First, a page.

There a many values to sous vide: it’s super easy, you can walk away, it’s precise, but most importantly the food is cooked perfectly. Professional chefs have been using the sous vide method for years, and now many of them have switched from large expensive sous vide machines to Nomiku for a few reasons. Nomiku is the smallest sous vide circulator on the market, and chefs travel a lot, so the nomiku fits easily into any carry on. The Nomiku is also the most accurate sous vide machine on the market because our unique semiconductor knows when the water overheats. We can consistently heat and circulate 5 gallons of water within 0.1 degrees.
Who are your main customers?
The folks we’re selling to right now are educated people who really enjoy food aged 25-65. The age range sounds broad, but “well-educated” really narrows down the initial market. Imagine the farmer’s market crowd, the line at Whole Foods, those who watch the Food Channel.
How do you educate consumers on this new way of cooking?
Sous vide is a completely new way of cooking for most; most home cooks don’t know about the quality and convenience. So we’re working hard to educate our current users, and encourage them to share their cooking experience with friends. Our new app has helped a lot. Using Tender, chefs can create, share, and adopt new sous vide recipes right from their phones. Even top chefs from all over the world have flocked to the app to exchange ideas, and all of our home users have access to these recipes and community.
How fast are you growing?
We just launched the Tender App and have already seen an uptick in demand for the Nomiku. We’ve sold over 18,000 units so far, all of whom use the Nomiku at least 3 times per week (we track usage). We’re also back ordered by another 10,000 units for Q4. We’ve made $1.3 million from Kickstarter and another $1.5 million from direct sales.
Are you marketing? How expensive are those customers?
We’ve done very little marketing, but for ‘paid’ customers our average cost of customer acquisition is ~$60. Early in the year - Q1 - that number is close to $200, but as the holidays approach our CAC drops to ~$30.
What are your margins?
Our machines cost $199 and we make 60% margins. This gives us a lot of room to spend on customer acquisition as we look to scale faster.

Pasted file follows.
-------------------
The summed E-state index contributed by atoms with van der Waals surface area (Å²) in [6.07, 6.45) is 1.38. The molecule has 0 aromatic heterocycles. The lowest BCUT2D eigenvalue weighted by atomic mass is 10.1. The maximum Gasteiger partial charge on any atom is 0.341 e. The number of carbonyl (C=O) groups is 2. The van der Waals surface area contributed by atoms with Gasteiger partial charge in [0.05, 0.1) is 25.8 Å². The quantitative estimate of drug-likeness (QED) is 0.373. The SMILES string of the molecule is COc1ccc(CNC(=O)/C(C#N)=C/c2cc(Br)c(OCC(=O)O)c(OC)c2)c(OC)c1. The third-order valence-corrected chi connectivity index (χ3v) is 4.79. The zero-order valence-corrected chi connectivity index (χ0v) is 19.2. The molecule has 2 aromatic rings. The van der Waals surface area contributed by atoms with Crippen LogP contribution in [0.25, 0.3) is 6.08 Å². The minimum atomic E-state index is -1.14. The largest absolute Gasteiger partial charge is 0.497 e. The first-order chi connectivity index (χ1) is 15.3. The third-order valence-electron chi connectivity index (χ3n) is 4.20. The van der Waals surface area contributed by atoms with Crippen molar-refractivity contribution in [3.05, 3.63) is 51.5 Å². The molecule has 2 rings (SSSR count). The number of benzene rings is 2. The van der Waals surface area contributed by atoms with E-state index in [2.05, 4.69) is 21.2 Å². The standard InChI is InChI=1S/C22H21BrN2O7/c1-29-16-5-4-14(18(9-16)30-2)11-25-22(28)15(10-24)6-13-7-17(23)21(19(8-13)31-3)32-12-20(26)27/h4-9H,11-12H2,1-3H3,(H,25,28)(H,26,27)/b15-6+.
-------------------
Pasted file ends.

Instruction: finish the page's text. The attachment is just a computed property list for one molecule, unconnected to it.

Tell us about the new Nomiku?
The new Nomiku is the first wifi enabled sous vide circulator. This is a huge deal for us from a marketing and education perspective because we’re now connected to chefs in the kitchen. We can educate users while they’re cooking, and users can share techniques and recipes via the app and on social media.
Communities are incredibly valuable for viral marketing, and we’ve created the first online chef community all centered around cooking with Nomiku. With WiFi our customers can all gather and cook together via the Tender app. The app also integrates with the Nomiku to assist chefs and help cook perfect meals in real-time. And onboarding has become a pleasure for our customers; they simply plug in the Nomiku, open the app, and walk step-by-step through their first sous vide meal. Retention has skyrocketed with the new Wifi Nomiku.
What other revenue streams do you see besides just selling the machine itself?
Absolutely. When we have the software we’ll be able to upsell old Nomiku users to the newest technology (WiFi at the moment). We currently sell sous vide ready food on our site, and will partner with Blue Apron and others to do the same. Once we’re the education and community hub for sous vide users, we can sell the community everything from food to accessories to upgrades.
How do you reach your customers?